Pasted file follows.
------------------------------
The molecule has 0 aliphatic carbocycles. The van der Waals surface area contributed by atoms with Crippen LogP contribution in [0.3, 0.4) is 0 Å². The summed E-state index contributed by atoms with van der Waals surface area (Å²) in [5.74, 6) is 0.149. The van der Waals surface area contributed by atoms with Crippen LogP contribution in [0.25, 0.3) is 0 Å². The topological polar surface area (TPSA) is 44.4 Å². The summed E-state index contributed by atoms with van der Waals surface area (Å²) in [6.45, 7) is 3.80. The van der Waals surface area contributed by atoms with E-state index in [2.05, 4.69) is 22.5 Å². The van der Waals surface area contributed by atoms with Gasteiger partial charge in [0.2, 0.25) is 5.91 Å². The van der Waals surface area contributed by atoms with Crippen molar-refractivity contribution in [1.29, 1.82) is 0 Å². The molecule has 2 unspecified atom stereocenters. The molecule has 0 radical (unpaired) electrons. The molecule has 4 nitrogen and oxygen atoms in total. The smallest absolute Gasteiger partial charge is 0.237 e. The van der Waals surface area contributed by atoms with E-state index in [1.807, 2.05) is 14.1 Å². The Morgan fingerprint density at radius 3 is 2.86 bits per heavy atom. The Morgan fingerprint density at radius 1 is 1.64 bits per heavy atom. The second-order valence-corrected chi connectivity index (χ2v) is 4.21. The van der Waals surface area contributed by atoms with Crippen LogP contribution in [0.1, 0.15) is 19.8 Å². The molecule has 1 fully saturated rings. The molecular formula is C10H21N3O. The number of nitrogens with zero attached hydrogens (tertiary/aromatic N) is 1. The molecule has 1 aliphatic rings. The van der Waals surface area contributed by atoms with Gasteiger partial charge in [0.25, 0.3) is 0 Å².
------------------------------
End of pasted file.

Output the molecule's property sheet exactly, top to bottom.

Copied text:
The molecule has 0 aliphatic carbocycles. The van der Waals surface area contributed by atoms with Crippen LogP contribution in [0.3, 0.4) is 0 Å². The summed E-state index contributed by atoms with van der Waals surface area (Å²) in [5.74, 6) is 0.149. The van der Waals surface area contributed by atoms with Crippen LogP contribution in [0.25, 0.3) is 0 Å². The topological polar surface area (TPSA) is 44.4 Å². The summed E-state index contributed by atoms with van der Waals surface area (Å²) in [6.45, 7) is 3.80. The van der Waals surface area contributed by atoms with E-state index in [2.05, 4.69) is 22.5 Å². The van der Waals surface area contributed by atoms with Gasteiger partial charge in [0.2, 0.25) is 5.91 Å². The van der Waals surface area contributed by atoms with Crippen molar-refractivity contribution in [1.29, 1.82) is 0 Å². The molecule has 2 unspecified atom stereocenters. The molecule has 0 radical (unpaired) electrons. The molecule has 4 nitrogen and oxygen atoms in total. The smallest absolute Gasteiger partial charge is 0.237 e. The van der Waals surface area contributed by atoms with E-state index in [1.807, 2.05) is 14.1 Å². The Morgan fingerprint density at radius 3 is 2.86 bits per heavy atom. The Morgan fingerprint density at radius 1 is 1.64 bits per heavy atom. The second-order valence-corrected chi connectivity index (χ2v) is 4.21. The van der Waals surface area contributed by atoms with Crippen LogP contribution in [0.1, 0.15) is 19.8 Å². The molecule has 1 fully saturated rings. The molecular formula is C10H21N3O. The number of nitrogens with zero attached hydrogens (tertiary/aromatic N) is 1. The molecule has 1 aliphatic rings. The van der Waals surface area contributed by atoms with Gasteiger partial charge in [0.25, 0.3) is 0 Å².